Driessens & Verstappen
[ The Netherlands ]
Pareidolia is a form of illusion in which someone perceives something recognizable in something it is not. The name comes from the Greek para (next to) and eidolon (image).
This everyday phenomenon arises because our brains have a tendency to make connections between different elements, even if they are not really there. Well-known examples of pareidolia are seeing faces or animals in clouds or the face in the moon. We are fascinated by the idea that all the faces of all people who have ever lived and will live can be found within the vast amount of grains of sand that exist on Earth. Finding a face in a grain of sand takes a long search. But even though it is very rare to find one, it is easy to imagine that there are countless faces hidden there, if you just search long enough in that almost inexhaustible quantity of grains of sand.
The artwork Pareidolia contains a fully automatic robotic search engine that examines grains of sand on the spot and looks for faces in the shape of the grains. We apply a self-developed face-detection system to every grain of sand that appears under the microscope lens. If a face is discovered in one of the grains, the portrait is captured photographically. The growing collection of faces is shown on a round screen or on a round projection screen.
The project starts from an artistic question regarding our troubled relationship with the world. Most people have little knowledge of the morphology of the world’s most basic material: sand. By viewing the grains through an anthropocentric lens, the viewer gains insight into the enormous diversity of appearances of the grains, but is also confronted with a biased way of perceiving them. We deliberately allow the computer to make the same kinds of “mistakes” that we humans make by accident. In this way, the work provides a critical commentary on a far-reaching anthropocentric worldview, in which everything revolves around man, who wants to see his own image in even the most insignificant grain of sand.
Questioning our anthropocentric worldview is an important step in reestablishing our dysfunctional relationship with the world and with other kinds of intelligence. Direct confrontation with our role in climate change and the loss of biodiversity is one way to achieve insight and awareness, but in this work we have chosen not to approach it with an accusatory tone, but in a more playful way. This makes the work very accessible for all ages, and also understandable for people who are not familiar with art or AI.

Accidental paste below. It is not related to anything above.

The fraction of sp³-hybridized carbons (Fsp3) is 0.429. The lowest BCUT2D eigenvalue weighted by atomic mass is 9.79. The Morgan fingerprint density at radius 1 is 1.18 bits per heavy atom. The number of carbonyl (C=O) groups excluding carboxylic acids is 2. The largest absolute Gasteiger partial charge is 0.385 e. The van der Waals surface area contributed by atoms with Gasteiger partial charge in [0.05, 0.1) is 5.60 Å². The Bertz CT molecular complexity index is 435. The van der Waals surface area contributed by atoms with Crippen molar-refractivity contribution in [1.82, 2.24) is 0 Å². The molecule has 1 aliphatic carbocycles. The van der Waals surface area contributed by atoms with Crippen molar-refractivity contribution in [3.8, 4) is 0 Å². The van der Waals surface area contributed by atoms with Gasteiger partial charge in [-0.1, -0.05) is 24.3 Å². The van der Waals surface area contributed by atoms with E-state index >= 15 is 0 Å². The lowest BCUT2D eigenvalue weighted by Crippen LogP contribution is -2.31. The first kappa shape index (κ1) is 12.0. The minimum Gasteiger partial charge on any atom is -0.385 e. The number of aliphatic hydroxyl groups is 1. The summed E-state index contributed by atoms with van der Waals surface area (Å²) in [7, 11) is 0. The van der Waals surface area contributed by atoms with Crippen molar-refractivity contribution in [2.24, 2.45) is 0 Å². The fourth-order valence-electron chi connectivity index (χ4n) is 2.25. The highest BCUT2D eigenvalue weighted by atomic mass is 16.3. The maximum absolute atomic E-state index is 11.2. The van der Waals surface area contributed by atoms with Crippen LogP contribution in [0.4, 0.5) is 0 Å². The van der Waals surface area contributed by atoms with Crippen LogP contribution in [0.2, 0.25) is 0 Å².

Primary Project Website: https://notnot.home.xs4all.nl/pareidolia/pareidolia.html
- Medium: Electronics, microscope, camera, perspex, wood, metal, sea sand, screen 50 inch, black coated metal housing
- Techniques: Mechanics, robotics, machine learning, face detection software
- Year produced: 2019
Erwin Driessens & Maria Verstappen
The Amsterdam based artist couple Erwin Driessens (1963 Wessem) and Maria Verstappen (1964 Someren) have worked together since 1990. After their study at the Maastricht Academy of Fine Arts and the Rijksakademie Amsterdam, they jointly developed a multifaceted oeuvre of software, machines and objects. Their research focuses on the possibilities that physical, biological and computer algorithms can offer for the development of image generating processes. They strive for an art in which spontaneous phenomena are generated systematically. Art that is not entirely determined by the subjective choices of a human being, but instead, is created by autonomously operating processes. A major source of inspiration are the self-organising processes in nature, especially the decentralised processes, the bottom-up processes, have their attention. In addition to working with natural processes, they use the computer to program digital processes that generate fictional worlds.
Driessens & Verstappen participated in numerous exhibitions a.o. Stedelijk Museum Amsterdam, Museum Boijmans van Beuningen Rotterdam, Centre Pompidou Paris, Garage Museum Moscow, IVAM Institute Valencia, Museum Kröller-Müller Arnhem, Neue Pinakothek München, Les Abattoirs Toulouse, Eyebeam New York, Science Gallery Dublin. The couple gives lectures and presentations at universities, art academies, festivals and conferences, a.o. SIGGRAPH Los Angeles, Sonic Acts Amsterdam, Second Iteration Melbourne. In 1999 and 2001 their Tickle robot projects have been awarded first prize at VIDA, an international competition for Art & Artificial Life. In 2013 the couple received the Witteveen+Bos Art+technology Award for their entire oeuvre. The artists are represented by gallery DAM in Berlin.
Artists’ website: www.driessensverstappen.nl
Commissioner: SEA Science Encounters Art
Support: Creative Industries Fund NL